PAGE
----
1st — Isaiah was required to walk around naked for three years to give us a picture of God’s method of grace. — “In the year that Tartan came unto Ashdod, (when Sargon the king of Assyria sent him,) and fought against Ashdod, and took it” (v. 1). — This describes the time when the Assyrians conquered the Philistine city of Ashdod. Isaiah’s sign is a response to this victory of Assyria over Ashdod. The invasion and conquest took place in 711 B.C. That is the historic setting. The Philistines were both neighbors and thorns to Israel. The Philistines had been Israel’s enemies throughout their history. They were a mighty, warring people, feared by everyone. The fall of Ashdod, a Philistine city, to the Assyrians seems to have stricken Israel with terror. They began to think, “We’re next. We need protection.” So, they turned to Ethiopia and Egypt for help.
So, the Lord God commanded his prophet to do something very unusual for a sign, a sign to Ethiopia, a sign to Egypt, and a sign to Israel. — “At the same time spake the LORD by Isaiah the son of Amoz, saying, Go and loose the sackcloth from off thy loins, and put off thy shoe from thy foot. And he did so, walking naked and barefoot.” (v. 2).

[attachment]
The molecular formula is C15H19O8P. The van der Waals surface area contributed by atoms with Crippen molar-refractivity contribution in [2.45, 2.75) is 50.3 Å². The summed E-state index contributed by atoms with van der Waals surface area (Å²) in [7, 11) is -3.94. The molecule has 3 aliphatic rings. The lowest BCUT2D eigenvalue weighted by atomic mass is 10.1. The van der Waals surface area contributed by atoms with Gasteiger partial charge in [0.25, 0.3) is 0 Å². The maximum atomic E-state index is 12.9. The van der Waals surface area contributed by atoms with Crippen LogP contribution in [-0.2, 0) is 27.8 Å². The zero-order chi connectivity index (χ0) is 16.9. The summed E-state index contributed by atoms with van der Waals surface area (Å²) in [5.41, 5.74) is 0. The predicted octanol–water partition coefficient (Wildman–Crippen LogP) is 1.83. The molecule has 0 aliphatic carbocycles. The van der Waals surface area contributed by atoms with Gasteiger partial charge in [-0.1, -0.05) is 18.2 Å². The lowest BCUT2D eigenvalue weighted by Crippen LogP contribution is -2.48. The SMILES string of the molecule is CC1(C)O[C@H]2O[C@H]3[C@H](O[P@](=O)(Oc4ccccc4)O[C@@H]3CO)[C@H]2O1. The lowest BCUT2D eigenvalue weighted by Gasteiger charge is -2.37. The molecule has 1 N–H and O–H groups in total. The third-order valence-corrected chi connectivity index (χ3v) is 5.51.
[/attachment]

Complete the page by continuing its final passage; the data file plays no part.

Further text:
Obviously, Isaiah had been wearing sackcloth, the common clothes of mourning. If you read again the woes he pronounced against Moab, Damascus, Ethiopia, and Egypt in chapters 15-19, delivering the burden of God he was sent to deliver, you can picture him. — Isaiah was no ordinary prophet.
Š He was a broken man (chapter 6).
Š He was a heavy-hearted preacher.